"When your authority is used to reject the authority of others - where did you get your authority from. Sounds like you are trying to set up your own cult based your own intuitive (or personal) biases."

    I am not aware that Judaism sees the disparagement of other authorities as a legitimate basis for maintaining credibility and authority. Is this "might makes right" Judaism?
    ==============
    I am not sure what your education is? Have you have learned gemora? Have you ever read teshuvos in which harsh words are used not only against Reform & Conservative - but also Orthodox rabbis whose positions are viewed as mistaken or dangerous for the Jewish community. Judaism does not have a live and let live attitude. Heresy is a significant issue - see the Rambam's 13 principles of faith. I just find it incredible you can make such an assertion. You might even recall that the Rambam's views were strongly condemned by other authorities. Ramchal was forced to retract his positions. There is even a concept of Zaken Mamre - a distinguished talmid chachom who has clear traditions from his teachers and yet he is condemned to death if he insists on teaching them against the majority of the Sanhedrin. Have you ever heard about R' Eleazar Bava Metzia 59?

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  22. modern chassidish said...


    Is it really Assur for Yeshiva students to talk to girls? I have not researched this topic. If you have any mareh mikomos I'd appreciate it.
    ===================
    The issue of yeshiva students and girls is a complex issue which depends on the level and background of the students and the degree that this leads to trouble as well as the harm to the society. The gemora mentions that there were guards posted on Yom Tov to keep boys and girls from socializing.

    There is no question that it is legitimate to kick out students who go to bars or hang around street corner's talking to girls. You might want to start with Rav Moshe Feinstein's teshuva EH 4:60 In fact if you want to get an idea of the relationship between males and females you might want to look at the topics in my Yad Moshe index p258-262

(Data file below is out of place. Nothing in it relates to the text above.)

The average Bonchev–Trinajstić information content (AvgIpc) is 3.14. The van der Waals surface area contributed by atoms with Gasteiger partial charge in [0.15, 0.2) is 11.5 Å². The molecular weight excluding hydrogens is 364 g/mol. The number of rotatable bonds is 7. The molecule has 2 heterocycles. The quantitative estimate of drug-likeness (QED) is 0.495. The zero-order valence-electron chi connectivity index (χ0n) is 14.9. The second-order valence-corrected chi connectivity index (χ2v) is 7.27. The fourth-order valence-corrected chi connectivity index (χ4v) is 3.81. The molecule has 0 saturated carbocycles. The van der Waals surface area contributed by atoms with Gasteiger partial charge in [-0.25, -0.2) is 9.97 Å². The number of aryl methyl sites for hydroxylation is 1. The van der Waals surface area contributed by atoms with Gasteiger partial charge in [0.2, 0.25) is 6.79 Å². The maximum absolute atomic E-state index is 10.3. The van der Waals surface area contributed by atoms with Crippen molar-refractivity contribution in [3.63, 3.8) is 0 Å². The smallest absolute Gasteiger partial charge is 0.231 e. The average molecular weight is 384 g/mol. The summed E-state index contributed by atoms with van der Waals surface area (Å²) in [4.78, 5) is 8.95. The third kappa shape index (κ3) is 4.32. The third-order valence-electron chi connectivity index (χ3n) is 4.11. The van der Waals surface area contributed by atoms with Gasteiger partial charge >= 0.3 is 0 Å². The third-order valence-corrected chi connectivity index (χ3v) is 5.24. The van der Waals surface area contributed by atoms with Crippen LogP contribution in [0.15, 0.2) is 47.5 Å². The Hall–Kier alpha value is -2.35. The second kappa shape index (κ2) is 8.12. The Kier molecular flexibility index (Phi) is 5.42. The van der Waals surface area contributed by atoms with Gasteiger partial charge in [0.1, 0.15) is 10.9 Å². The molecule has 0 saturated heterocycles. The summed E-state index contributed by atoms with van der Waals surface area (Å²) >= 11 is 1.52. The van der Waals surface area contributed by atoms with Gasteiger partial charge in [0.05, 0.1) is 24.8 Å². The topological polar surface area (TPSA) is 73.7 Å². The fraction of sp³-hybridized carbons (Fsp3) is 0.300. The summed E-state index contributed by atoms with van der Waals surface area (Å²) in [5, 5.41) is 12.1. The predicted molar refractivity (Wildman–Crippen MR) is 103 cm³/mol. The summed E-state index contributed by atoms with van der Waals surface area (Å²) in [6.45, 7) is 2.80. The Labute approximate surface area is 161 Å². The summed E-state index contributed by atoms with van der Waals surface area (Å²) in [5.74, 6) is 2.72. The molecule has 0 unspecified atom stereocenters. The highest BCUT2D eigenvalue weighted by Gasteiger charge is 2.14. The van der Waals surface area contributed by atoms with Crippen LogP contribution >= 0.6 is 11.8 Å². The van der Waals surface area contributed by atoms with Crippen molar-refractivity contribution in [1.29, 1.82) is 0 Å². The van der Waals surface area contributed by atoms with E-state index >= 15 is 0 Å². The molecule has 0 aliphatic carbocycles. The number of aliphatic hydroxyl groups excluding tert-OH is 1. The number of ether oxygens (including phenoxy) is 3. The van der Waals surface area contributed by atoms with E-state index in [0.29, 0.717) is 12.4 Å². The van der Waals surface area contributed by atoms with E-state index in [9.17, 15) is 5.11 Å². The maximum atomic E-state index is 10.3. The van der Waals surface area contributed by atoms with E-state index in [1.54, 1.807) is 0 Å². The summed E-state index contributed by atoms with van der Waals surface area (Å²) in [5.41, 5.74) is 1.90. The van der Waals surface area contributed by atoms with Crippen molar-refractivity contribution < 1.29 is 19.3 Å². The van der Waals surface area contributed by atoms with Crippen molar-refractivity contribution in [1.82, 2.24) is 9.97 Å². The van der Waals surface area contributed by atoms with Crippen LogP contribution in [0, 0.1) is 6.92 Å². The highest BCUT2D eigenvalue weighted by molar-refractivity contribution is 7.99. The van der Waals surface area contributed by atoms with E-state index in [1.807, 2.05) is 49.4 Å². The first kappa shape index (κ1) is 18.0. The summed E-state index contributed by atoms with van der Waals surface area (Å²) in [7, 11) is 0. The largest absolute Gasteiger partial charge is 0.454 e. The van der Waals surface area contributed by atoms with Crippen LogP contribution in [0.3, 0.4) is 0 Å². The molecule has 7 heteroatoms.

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  23. modern chassidish said:
    "Is it really Assur for Yeshiva students to talk to girls? I have not researched this topic. If you have any mareh mikomos I'd appreciate it."

    It isn't just yeshiva students. Of course, talking, per se, isn't really the problem. The problem is socializing.

    See Shulchan Aruch, Even HaEzer 21:1 - "It is necessary for a man to distance himself from women very, very much etc."

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  24. Josh,

    Who said you needed to wear a Borselino hat?

    Granted certain groups have taken upon themselves certain dress standards to distinguish themselves, first as Jews and then as religious of a certain stripe. I heard R' Shteinberg refer to it as a uniform. Do we think it is silly that a baseball player will wear a funny hat and funny clothes with team logos stitched across them? Of course not. That is their chosen symbol of identification. To be a Jew, even to be an observant Jew, you need not bat for that specific team or wear that specific uniform.

    As far as Cholent, I truly have no idea what you are talking about. Perhaps there is some extreme sect of Judaism that has a specfic Cholent recipe... if you don't like it go somewhere else.

    Ultimately however one must realize that Judaism is about the Klal. Our Rabbanim have always taught that what any one Jew does effects in some way every other Jew. Mareh Makomot for that are Resheit Hokhma, Shaare Kedusha, Lev David, Mesilat Yesharim, and Derekh HaShem.

    A perfect example of this is the Ramhal. When he was told to cease writing on Kabbalah and the Zohar, and that his books were ossur. He actually began burning them himself. One of his own Rabbanim had to prevail upon him that opinion might later change and that it would be better to bury them. The Ramhal understood in a way that many of us cannot today, that the Rabbanim spoke with Daat Torah, and that all of their ways are L'Shem Shamayim, that they spoke out of sincere concern for the needs of their generation, and thus he was willing to sacrifice his own life's work for the sake of the Klal.

    Within Kabbalah it has been the same. Following the destruction of the Shoah, the Holy Kabbalistic Yeshivot nearly shut their doors. Many for all intents and purposes did, maintaining only small Chevras carrying on the mesorah. The reason being that they understood that the Klal did not so much need Mekubalim, it needed Gedolim in areas of Halacha and Gemmarra, and that it would be better for those whose minds were sharp enough to begin to grasp the lofty concepts of Kabbalah to dedicate themselves to those pursuits instead. Sixty some years later that has changed. With the blessing of the Gedolim not only have the Kabbalistic Yeshivot opened their doors to those who desire to learn within their walls, but yet more such yeshivot have been founded.

    To sum up, part of being a Jew is the suppression of one's personal desires for the sake and betterment of society. This does not mean the exclusion of personal taste or individuality. It simply means putting those things within the proper bounds. There may be groups that take this to extremes but as a whole Orthodoxy does not.